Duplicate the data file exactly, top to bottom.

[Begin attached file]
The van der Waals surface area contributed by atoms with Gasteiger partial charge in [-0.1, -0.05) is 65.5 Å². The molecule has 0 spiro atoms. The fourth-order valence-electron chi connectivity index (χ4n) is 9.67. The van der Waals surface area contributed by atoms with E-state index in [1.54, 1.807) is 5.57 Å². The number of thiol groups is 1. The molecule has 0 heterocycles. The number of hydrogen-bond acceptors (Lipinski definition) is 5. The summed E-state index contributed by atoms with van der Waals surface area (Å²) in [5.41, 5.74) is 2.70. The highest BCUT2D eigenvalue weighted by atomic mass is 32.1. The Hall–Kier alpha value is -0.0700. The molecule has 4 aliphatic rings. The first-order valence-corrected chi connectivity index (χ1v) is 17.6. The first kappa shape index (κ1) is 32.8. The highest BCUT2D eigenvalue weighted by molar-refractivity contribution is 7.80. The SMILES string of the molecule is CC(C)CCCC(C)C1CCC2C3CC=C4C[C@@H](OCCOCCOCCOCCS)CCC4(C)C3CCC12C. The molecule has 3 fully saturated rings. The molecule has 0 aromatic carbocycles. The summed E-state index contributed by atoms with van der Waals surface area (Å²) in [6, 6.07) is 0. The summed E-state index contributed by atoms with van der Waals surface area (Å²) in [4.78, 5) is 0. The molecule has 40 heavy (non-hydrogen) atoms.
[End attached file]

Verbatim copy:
The van der Waals surface area contributed by atoms with Gasteiger partial charge in [-0.1, -0.05) is 65.5 Å². The molecule has 0 spiro atoms. The fourth-order valence-electron chi connectivity index (χ4n) is 9.67. The van der Waals surface area contributed by atoms with E-state index in [1.54, 1.807) is 5.57 Å². The number of thiol groups is 1. The molecule has 0 heterocycles. The number of hydrogen-bond acceptors (Lipinski definition) is 5. The summed E-state index contributed by atoms with van der Waals surface area (Å²) in [5.41, 5.74) is 2.70. The highest BCUT2D eigenvalue weighted by atomic mass is 32.1. The Hall–Kier alpha value is -0.0700. The molecule has 4 aliphatic rings. The first-order valence-corrected chi connectivity index (χ1v) is 17.6. The first kappa shape index (κ1) is 32.8. The highest BCUT2D eigenvalue weighted by molar-refractivity contribution is 7.80. The SMILES string of the molecule is CC(C)CCCC(C)C1CCC2C3CC=C4C[C@@H](OCCOCCOCCOCCS)CCC4(C)C3CCC12C. The molecule has 3 fully saturated rings. The molecule has 0 aromatic carbocycles. The summed E-state index contributed by atoms with van der Waals surface area (Å²) in [6, 6.07) is 0. The summed E-state index contributed by atoms with van der Waals surface area (Å²) in [4.78, 5) is 0. The molecule has 40 heavy (non-hydrogen) atoms.